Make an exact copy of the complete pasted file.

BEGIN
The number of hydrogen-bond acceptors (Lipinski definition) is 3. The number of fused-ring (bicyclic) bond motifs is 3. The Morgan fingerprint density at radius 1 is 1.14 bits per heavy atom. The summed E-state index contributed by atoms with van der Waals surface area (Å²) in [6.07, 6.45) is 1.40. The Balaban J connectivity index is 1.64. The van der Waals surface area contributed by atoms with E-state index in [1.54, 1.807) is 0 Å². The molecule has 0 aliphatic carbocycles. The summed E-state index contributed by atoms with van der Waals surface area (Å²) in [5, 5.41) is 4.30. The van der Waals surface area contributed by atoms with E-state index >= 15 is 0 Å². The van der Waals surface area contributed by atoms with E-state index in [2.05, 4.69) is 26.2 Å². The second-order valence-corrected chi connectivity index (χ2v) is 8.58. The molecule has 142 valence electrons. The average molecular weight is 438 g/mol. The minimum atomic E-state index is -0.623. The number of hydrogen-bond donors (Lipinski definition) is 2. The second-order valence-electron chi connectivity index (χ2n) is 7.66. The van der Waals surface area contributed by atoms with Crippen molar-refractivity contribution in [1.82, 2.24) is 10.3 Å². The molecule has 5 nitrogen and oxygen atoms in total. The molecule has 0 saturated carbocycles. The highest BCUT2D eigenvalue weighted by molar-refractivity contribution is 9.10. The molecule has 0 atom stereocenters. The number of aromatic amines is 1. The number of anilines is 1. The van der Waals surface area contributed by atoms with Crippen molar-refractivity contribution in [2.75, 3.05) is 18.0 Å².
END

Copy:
The number of hydrogen-bond acceptors (Lipinski definition) is 3. The number of fused-ring (bicyclic) bond motifs is 3. The Morgan fingerprint density at radius 1 is 1.14 bits per heavy atom. The summed E-state index contributed by atoms with van der Waals surface area (Å²) in [6.07, 6.45) is 1.40. The Balaban J connectivity index is 1.64. The van der Waals surface area contributed by atoms with E-state index in [1.54, 1.807) is 0 Å². The molecule has 0 aliphatic carbocycles. The summed E-state index contributed by atoms with van der Waals surface area (Å²) in [5, 5.41) is 4.30. The van der Waals surface area contributed by atoms with E-state index >= 15 is 0 Å². The van der Waals surface area contributed by atoms with E-state index in [2.05, 4.69) is 26.2 Å². The second-order valence-corrected chi connectivity index (χ2v) is 8.58. The molecule has 142 valence electrons. The average molecular weight is 438 g/mol. The minimum atomic E-state index is -0.623. The number of hydrogen-bond donors (Lipinski definition) is 2. The second-order valence-electron chi connectivity index (χ2n) is 7.66. The van der Waals surface area contributed by atoms with Crippen molar-refractivity contribution in [1.82, 2.24) is 10.3 Å². The molecule has 5 nitrogen and oxygen atoms in total. The molecule has 0 saturated carbocycles. The highest BCUT2D eigenvalue weighted by molar-refractivity contribution is 9.10. The molecule has 0 atom stereocenters. The number of aromatic amines is 1. The number of anilines is 1. The van der Waals surface area contributed by atoms with Crippen molar-refractivity contribution in [2.75, 3.05) is 18.0 Å².